Another year has started and now is a great time to look at how your business has performed and what you want to achieve in the next 12 months.
Traditionally, the year-end is the time when companies look to adjust their prices and your contractor or consultancy business should be no different. Realigning your rates with your experience, value and the market is crucial to ensure you don’t over or undervalue the service you provide to your clients; but it can strike unease into the hearts of even the most seasoned negotiators.
Here are the top three myths and fears on raising rates
My clients will walk.
Yes, you might lose a client or two but if you have done your homework and are confident in your pricing strategy then the clients you lose will make way for new clients that are a better fit with your long-term goals.
One price fits all.
If you work direct with clients, you can flex your rate depending on many factors. With an agency, your rate needs to reflect the type of contract and the role you are filling. Be clear on what you want and flex the rate accordingly.
There’s never a good time to raise prices.
Rate increases are best timed in advance of budgets being set. By giving you clients notice of increases they can adjust budgets and give due consideration to your proposed increase. Whether it is pre-contract renewal or an annual increase, timing is everything.
How to increase your rates and make your business stronger
Raising your rates for the first time can be a daunting task. Whilst it is easy to increase your rate for new business, addressing the disparity in rates between new and existing clients needn’t be as hard as you may think.
A lot of it had to do with your mind set, there is nothing personal about raining your rate. You are a business and businesses increase their prices regularly. Clients and agencies expect it and it is just a simple part of being in business. In fact, keeping your rates static can be harmful to your business – pitching your rate too low or not keeping up with the market can make you look inexperienced and unable to win work.
To successfully raise your rates while keeping clients satisfied is a valuable skill and by following a few simple steps you can negotiate with confidence and keep your rates in line with the market and demand.
- Do your homework. It’s important to understand what the market rates are and where you fall within the marketplace. Find out the market average and adjust your rate in line with your experience, skills and seniority. Retain the sources of the figures to refer to and quote to clients that need to see statistics.
- Set your minimum hourly and daily rate based on your research – all clients must reach this rate. Also work out the goal rate – this can be applied to new clients first to test the waters and be reached incrementally for key existing clients.
- Hone your USP list – increasing rates without justification can meet with resistance. Look at what you provide to the client or the agency – think about your skills, experience, flexibility, your ability to go the extra mile, the value you add over and above the contracted deliverables. All this adds up to the need for a rate increase over and above inflation and the market average.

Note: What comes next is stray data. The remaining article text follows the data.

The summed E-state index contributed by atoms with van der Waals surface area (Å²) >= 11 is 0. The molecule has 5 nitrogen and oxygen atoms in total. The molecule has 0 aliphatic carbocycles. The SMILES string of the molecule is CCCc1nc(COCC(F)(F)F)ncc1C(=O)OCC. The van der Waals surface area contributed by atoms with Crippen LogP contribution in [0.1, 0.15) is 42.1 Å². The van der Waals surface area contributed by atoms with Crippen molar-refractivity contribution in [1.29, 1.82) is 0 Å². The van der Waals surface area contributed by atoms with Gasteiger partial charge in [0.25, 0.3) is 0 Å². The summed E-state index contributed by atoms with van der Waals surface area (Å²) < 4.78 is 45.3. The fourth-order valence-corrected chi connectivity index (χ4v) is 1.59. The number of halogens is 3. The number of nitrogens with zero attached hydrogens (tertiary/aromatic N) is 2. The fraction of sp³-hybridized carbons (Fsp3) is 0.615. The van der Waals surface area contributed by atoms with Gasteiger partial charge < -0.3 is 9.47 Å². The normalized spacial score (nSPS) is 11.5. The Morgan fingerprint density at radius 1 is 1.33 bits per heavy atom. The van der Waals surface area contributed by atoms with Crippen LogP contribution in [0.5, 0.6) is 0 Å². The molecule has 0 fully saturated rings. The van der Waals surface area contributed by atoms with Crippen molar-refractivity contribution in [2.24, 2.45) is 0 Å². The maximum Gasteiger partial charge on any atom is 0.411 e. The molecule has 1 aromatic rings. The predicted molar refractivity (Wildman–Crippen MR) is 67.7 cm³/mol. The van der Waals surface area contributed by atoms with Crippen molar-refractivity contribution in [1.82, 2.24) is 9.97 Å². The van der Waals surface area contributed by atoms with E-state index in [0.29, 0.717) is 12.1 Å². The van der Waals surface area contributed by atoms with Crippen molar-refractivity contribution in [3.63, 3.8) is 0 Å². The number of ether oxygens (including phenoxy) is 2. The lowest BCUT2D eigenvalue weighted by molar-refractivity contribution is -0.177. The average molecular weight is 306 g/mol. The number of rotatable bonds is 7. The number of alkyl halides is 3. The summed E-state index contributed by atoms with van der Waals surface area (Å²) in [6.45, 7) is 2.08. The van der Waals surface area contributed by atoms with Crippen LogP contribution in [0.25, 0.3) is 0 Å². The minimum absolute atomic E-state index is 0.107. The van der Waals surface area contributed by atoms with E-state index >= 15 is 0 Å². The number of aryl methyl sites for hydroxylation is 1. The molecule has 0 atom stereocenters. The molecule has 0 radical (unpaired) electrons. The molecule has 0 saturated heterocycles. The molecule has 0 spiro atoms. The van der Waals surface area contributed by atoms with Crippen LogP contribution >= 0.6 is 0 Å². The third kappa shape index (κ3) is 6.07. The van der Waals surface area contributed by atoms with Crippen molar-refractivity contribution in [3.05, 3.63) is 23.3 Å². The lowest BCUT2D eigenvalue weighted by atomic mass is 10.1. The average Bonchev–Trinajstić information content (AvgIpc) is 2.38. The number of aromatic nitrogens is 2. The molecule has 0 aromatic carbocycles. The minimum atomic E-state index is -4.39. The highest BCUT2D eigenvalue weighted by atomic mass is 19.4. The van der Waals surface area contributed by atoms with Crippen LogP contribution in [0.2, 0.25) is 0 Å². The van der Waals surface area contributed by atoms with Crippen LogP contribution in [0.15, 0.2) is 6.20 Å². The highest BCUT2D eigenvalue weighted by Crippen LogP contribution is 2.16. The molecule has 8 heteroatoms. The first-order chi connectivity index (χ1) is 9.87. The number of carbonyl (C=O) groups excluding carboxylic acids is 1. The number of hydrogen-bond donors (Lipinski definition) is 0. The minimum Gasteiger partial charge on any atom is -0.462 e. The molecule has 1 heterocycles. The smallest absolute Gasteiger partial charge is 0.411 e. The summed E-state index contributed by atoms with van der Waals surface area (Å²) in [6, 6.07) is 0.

- Get your timing right. Year end is a good time to talk about rate increases if you talk to clients direct. It’s expected and it’s in line with the financial year-end budgeting. When looking at raising your rates for specific contracts, ensure you give time to consider the increase and budget accordingly; 4 – 6 weeks prior to renewal is the norm. Last minute rises are not tolerated well as they won’t be budgeted for and don’t allow time for discussion or consideration.
- Ask with humility and professionalism. Raising rates is a business discussion and you should never bring personal reasons into the discussion. By explaining the factors determining the rate you ensure that the client understands the need to move your business forward. A degree of flexibility will go a long way in smoothing increases and retaining the relationship. Not all clients are the same and the more valuable clients to your business deserve added incentive for their loyalty and professionalism. Some businesses use a simple email and revised terms, others may wish to discuss the rate increase face to face with clients or agents depending on the price sensitivity exhibited.
- Consider incremental rate increases for existing clients – this enables you to move your rate whilst softening the increase by spreading it across the year.
Don’t put rate increases off, waiting only increases the need for a larger increase later. Do your research on the rates you should be charging and then put an action plan in place as to how you go about implementing it with your clients and agencies.
If you display your rates anywhere, alter these first, then move onto working through your existing clients. Be clear on how and when the rates will increase and tailor the rates and or messaging to suit the value of the client to your business.